Even now, many people — especially those newly versed in the world of dance music — struggle to realise Avicii is just one guy. For all the radio play and Top 10 chart presence — high budget music videos and gym soundtracking — everyday laymen switching on X Factor still refer to Avicii as a “they”, as if he's actually a band, team or even a brand.
And in a sense, they're right. No longer is he a kid in his bedroom making tunes on his laptop. More than just a producer/DJ, he's the face of a luxury hotel and merchandise store (both in Miami). Marketing bods organising “crossover” collaborations, a production team on tour and a well-oiled PR machine work dedicatedly around the clock to ensure Tim Bergling is seen to be working miracles; travelling across multiple time zones to numerous gigs in a single weekend, partying through each night with a smile on his face and without sleep, but still with enough time (and headspace) to conjure ground-breaking ideas in the studio. Their job is to keep him superhuman — or at least seemingly.
However, when news broke in March that Tim would miss probably the most important gig of his career, a headline set at Ultra Miami, because he'd been admitted to hospital with a blocked gall bladder and ruptured appendix, it sent out the message that he is just a solitary human after all. Then, last month came the announcement that all upcoming tour dates (including TomorrowWorld, XS/Encore and Insomniac's Halloween) and promotional activities had been cancelled due to health issues stemming from surgery which led to the removal of both organs, and when we approached him for his annual Top 100 interview the request was declined for obvious reasons and not to our surprise.
The man whose ubiquitous hit 'Levels', perhaps more than any other, drew focus to the scale of the EDM industry emerging in the US in 2011, Avicii is the same guy who dared to combine country music with electronica on 'Wake Me Up' and 'Hey Brother' last year to wild worldwide acclaim. He's reigned supreme as the fresh-faced poster boy of a mass-marketed multi-billion dollar scene for the best part of three years. But his admittance in 2013 that he'd cut back on alcohol after being diagnosed with acute pancreatitis while on tour brought to light the pressures placed on an individual in his situation to a brand-new audience.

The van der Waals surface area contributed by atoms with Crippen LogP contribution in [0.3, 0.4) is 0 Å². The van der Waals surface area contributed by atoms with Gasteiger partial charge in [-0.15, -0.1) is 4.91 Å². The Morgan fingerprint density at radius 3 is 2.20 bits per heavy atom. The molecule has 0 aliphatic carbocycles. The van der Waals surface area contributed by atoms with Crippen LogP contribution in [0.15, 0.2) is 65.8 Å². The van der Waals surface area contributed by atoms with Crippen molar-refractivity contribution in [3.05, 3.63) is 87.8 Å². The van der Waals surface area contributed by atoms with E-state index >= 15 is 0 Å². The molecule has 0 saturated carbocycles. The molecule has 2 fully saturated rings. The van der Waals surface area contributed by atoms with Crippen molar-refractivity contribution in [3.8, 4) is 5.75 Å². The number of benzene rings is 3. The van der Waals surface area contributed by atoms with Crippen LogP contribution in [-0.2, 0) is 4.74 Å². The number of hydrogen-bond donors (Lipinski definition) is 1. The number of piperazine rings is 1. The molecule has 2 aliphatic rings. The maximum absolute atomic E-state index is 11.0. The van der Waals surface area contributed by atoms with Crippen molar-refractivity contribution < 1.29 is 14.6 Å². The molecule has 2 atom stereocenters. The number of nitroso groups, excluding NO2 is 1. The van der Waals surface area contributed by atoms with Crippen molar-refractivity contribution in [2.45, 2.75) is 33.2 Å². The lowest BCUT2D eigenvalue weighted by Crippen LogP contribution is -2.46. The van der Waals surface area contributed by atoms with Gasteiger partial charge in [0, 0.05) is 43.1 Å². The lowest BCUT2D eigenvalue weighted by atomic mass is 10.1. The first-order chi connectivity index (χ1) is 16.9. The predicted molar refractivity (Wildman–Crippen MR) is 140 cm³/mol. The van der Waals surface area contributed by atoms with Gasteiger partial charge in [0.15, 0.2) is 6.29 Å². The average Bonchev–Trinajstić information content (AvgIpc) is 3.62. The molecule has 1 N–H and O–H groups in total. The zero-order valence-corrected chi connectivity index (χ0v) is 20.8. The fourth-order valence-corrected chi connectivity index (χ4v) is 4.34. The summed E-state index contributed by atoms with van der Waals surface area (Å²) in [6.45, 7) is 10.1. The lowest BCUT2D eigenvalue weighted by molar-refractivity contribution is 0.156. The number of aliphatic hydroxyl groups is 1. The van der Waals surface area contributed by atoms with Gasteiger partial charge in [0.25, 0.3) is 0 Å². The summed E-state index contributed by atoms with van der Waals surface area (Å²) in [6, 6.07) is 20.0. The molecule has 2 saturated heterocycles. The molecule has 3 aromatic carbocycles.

“You are traveling around, you live in a suitcase, you get to this place, there's free alcohol everywhere — it's sort of weird if you don't drink,” he told GQ. “I didn't expect it to last... I was so nervous. I just got into a habit, because you rely on that encouragement and self-confidence you get from alcohol, and then you get dependent on it.”
Despite the widely reported battles with his health, this summer saw him play Sundays at Ushuaia following an announcement in January that he hadn't had a drink in over a year. June saw the Swede team up with David Guetta to co-produce 'Lovers On the Sun' and things appeared to be getting back on track. During a recent Twitter Q&A, however, he admitted to his fans: “I never fully recovered from my surgery back in March.
I took some time off but less than what the doctors recommended because I had so many shows already booked. My management made me look long and hard at the life I was living and helped me realise it wasn't working. During these last months I really felt the wear and tear from the last four or five years of touring, where I really haven't taken a proper break at all”.
Using his time away from touring to work in the studio, he also explained “there will be lots of music coming out during the next six months”, so all is not lost for Avicii fanatics. Voted into our Top 10 for the fourth year in a row, this guy remains an EDM force to be reckoned with. Everyone at DJ Mag HQ wishes him a speedy recovery.